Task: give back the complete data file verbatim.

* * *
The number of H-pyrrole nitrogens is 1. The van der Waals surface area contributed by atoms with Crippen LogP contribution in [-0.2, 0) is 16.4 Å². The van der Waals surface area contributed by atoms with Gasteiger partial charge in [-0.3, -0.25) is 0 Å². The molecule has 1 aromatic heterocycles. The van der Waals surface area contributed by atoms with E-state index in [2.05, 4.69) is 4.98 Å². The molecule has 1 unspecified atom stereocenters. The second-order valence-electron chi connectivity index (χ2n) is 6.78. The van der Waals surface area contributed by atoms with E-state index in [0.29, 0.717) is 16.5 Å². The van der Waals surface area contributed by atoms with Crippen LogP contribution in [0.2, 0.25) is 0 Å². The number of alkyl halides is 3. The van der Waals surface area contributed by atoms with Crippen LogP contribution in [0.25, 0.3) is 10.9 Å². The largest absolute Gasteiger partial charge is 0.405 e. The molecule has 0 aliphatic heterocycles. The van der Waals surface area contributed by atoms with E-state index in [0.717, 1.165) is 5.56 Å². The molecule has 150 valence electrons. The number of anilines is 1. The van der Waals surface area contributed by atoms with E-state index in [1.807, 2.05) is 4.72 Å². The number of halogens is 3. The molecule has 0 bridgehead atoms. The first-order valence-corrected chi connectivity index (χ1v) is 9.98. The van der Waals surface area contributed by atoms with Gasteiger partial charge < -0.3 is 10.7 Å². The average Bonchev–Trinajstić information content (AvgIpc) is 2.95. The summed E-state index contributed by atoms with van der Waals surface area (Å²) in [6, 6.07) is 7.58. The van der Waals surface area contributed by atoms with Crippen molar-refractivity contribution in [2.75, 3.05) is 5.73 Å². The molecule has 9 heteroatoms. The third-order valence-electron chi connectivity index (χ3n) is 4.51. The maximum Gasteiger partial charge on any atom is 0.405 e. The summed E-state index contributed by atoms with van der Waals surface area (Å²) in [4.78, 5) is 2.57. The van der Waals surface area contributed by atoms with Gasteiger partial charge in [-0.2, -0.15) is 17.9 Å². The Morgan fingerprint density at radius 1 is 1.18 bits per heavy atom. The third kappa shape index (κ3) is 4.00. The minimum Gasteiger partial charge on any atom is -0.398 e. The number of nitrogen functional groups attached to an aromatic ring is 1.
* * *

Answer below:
The number of H-pyrrole nitrogens is 1. The van der Waals surface area contributed by atoms with Crippen LogP contribution in [-0.2, 0) is 16.4 Å². The van der Waals surface area contributed by atoms with Gasteiger partial charge in [-0.3, -0.25) is 0 Å². The molecule has 1 aromatic heterocycles. The van der Waals surface area contributed by atoms with E-state index in [2.05, 4.69) is 4.98 Å². The molecule has 1 unspecified atom stereocenters. The second-order valence-electron chi connectivity index (χ2n) is 6.78. The van der Waals surface area contributed by atoms with E-state index in [0.29, 0.717) is 16.5 Å². The van der Waals surface area contributed by atoms with Crippen LogP contribution in [0.2, 0.25) is 0 Å². The number of alkyl halides is 3. The van der Waals surface area contributed by atoms with Crippen LogP contribution in [0.25, 0.3) is 10.9 Å². The largest absolute Gasteiger partial charge is 0.405 e. The molecule has 0 aliphatic heterocycles. The van der Waals surface area contributed by atoms with E-state index in [0.717, 1.165) is 5.56 Å². The molecule has 150 valence electrons. The number of anilines is 1. The van der Waals surface area contributed by atoms with E-state index in [1.807, 2.05) is 4.72 Å². The number of halogens is 3. The molecule has 0 bridgehead atoms. The first-order valence-corrected chi connectivity index (χ1v) is 9.98. The van der Waals surface area contributed by atoms with Gasteiger partial charge < -0.3 is 10.7 Å². The average Bonchev–Trinajstić information content (AvgIpc) is 2.95. The summed E-state index contributed by atoms with van der Waals surface area (Å²) in [6, 6.07) is 7.58. The van der Waals surface area contributed by atoms with Crippen molar-refractivity contribution in [2.75, 3.05) is 5.73 Å². The molecule has 9 heteroatoms. The third-order valence-electron chi connectivity index (χ3n) is 4.51. The maximum Gasteiger partial charge on any atom is 0.405 e. The summed E-state index contributed by atoms with van der Waals surface area (Å²) in [4.78, 5) is 2.57. The van der Waals surface area contributed by atoms with Gasteiger partial charge in [-0.2, -0.15) is 17.9 Å². The Morgan fingerprint density at radius 1 is 1.18 bits per heavy atom. The third kappa shape index (κ3) is 4.00. The minimum Gasteiger partial charge on any atom is -0.398 e. The number of nitrogen functional groups attached to an aromatic ring is 1.